Oct 25, 2006

DNSBL - email block list

A DNS-based Blackhole List (DNSBL, also known as Real-time Blackhole List or RBL), is a means by which an Internet site may publish a list of IP addresses, in a format which can be easily queried by computer programs on the Internet. As the name suggests, the technology is built on top of the Internet DNS or Domain Name System. DNSBLs are chiefly used to publish lists of addresses linked to spamming. Most mail transport agent (mail server) software can be configured to reject or flag messages which have been sent from a site listed on one or more such lists.

How Block List Providers Match Offending IP Addresses

After you set up your connection filter, when an e-mail message is sent to your organization, Exchange contacts the block list provider. The provider checks for the existence of an A (host) record in its DNS. Exchange queries for this information in a specific format. For example, if the connecting address is 192.168.5.1, and the block list provider's organization is contoso.org, then Exchange queries for the existence of the following record:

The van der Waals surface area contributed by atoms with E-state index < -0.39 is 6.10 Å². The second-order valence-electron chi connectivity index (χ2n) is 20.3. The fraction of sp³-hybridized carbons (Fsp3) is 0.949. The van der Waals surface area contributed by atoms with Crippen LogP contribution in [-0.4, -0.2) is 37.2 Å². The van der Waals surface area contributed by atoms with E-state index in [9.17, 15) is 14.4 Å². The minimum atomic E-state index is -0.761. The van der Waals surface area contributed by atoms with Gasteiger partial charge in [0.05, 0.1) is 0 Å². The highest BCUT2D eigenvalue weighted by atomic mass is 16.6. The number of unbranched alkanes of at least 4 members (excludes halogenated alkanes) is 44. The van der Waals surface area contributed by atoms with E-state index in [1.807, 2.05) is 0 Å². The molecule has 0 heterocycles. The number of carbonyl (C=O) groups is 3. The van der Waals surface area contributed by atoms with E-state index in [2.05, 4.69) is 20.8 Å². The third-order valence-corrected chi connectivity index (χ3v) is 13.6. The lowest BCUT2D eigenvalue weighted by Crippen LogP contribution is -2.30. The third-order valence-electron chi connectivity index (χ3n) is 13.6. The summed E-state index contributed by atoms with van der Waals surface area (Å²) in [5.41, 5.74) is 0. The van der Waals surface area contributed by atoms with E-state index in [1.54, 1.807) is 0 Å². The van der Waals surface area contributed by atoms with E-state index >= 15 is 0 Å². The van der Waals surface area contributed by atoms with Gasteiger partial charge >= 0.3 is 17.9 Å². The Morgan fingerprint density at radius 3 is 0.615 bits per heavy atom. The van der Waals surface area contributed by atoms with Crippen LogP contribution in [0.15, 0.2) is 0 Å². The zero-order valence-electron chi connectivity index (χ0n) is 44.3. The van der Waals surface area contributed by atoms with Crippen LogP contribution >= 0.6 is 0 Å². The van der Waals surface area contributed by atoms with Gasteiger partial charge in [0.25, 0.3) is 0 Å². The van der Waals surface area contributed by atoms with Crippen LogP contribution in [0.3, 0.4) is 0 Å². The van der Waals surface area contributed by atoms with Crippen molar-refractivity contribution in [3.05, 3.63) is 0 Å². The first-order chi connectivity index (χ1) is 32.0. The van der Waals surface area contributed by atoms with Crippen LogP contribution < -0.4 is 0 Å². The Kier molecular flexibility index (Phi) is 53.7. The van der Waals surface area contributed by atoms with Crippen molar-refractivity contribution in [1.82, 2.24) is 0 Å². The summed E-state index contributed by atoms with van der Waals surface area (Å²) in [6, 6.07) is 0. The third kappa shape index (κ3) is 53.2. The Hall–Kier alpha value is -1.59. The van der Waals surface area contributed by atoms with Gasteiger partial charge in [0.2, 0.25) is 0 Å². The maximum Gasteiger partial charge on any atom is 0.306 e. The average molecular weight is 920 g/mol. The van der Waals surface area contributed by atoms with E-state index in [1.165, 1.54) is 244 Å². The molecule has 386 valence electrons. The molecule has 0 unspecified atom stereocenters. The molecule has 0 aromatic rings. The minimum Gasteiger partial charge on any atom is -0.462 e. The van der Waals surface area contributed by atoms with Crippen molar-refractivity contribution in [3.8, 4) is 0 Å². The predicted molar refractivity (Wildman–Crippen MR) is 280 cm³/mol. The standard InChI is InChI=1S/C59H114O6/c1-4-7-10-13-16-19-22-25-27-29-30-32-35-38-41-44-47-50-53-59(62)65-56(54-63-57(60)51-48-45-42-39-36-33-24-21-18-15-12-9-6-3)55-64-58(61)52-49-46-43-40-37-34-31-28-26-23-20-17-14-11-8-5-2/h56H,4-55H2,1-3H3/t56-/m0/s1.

;. IN A 127. 0.0.x

which, in this case, is:

1.5.168.192..RBLprovider.org

If this IP address is found on the provider's list, the provider returns a 127.0.0.x status code that indicates an offending IP address and the type of offense. All block list providers return a response code of 127.0.0.x, where x indicates the type of offense. This number varies, depending on the block list provider.

Although few people object to the principle that mail-receiving sites should be able to reject undesired mail systematically, many have voiced objections to specific DNSBLs for the following reason:

For Joe Blow to refuse emails is legal (though it's bad policy, akin to "shooting the messenger"). But if Joe and ten million friends all gang up to make a blacklist, they are exercising illegal monopoly power.

Tips:

  • After a filter is defined, it will not take effect until it's applied to a smtp virtual server
  • Recipient filtering rules apply only to anonymous connections. Authenticated users and Exchange servers by pass these validations
  • Likewise, connection filters apply only to external connections. Connections made by Exchange servers within the same organization will not be affected.